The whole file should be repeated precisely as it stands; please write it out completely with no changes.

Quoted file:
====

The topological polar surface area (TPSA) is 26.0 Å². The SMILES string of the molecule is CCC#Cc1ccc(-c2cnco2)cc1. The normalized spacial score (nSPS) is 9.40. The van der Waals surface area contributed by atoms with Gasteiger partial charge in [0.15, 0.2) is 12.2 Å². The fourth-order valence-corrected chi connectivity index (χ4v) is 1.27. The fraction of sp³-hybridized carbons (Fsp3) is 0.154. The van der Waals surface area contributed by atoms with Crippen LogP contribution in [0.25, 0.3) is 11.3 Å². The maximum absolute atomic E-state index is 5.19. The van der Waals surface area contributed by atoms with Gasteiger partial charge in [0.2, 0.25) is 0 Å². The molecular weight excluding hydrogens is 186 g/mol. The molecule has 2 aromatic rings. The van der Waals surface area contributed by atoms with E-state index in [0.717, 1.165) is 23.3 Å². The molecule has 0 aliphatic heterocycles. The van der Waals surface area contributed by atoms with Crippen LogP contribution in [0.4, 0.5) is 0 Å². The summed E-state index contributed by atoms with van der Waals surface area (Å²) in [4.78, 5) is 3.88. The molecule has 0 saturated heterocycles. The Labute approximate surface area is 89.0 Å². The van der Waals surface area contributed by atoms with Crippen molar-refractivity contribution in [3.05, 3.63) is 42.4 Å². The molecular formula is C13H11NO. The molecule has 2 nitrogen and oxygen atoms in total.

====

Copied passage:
The topological polar surface area (TPSA) is 26.0 Å². The SMILES string of the molecule is CCC#Cc1ccc(-c2cnco2)cc1. The normalized spacial score (nSPS) is 9.40. The van der Waals surface area contributed by atoms with Gasteiger partial charge in [0.15, 0.2) is 12.2 Å². The fourth-order valence-corrected chi connectivity index (χ4v) is 1.27. The fraction of sp³-hybridized carbons (Fsp3) is 0.154. The van der Waals surface area contributed by atoms with Crippen LogP contribution in [0.25, 0.3) is 11.3 Å². The maximum absolute atomic E-state index is 5.19. The van der Waals surface area contributed by atoms with Gasteiger partial charge in [0.2, 0.25) is 0 Å². The molecular weight excluding hydrogens is 186 g/mol. The molecule has 2 aromatic rings. The van der Waals surface area contributed by atoms with E-state index in [0.717, 1.165) is 23.3 Å². The molecule has 0 aliphatic heterocycles. The van der Waals surface area contributed by atoms with Crippen LogP contribution in [0.4, 0.5) is 0 Å². The summed E-state index contributed by atoms with van der Waals surface area (Å²) in [4.78, 5) is 3.88. The molecule has 0 saturated heterocycles. The Labute approximate surface area is 89.0 Å². The van der Waals surface area contributed by atoms with Crippen molar-refractivity contribution in [3.05, 3.63) is 42.4 Å². The molecular formula is C13H11NO. The molecule has 2 nitrogen and oxygen atoms in total.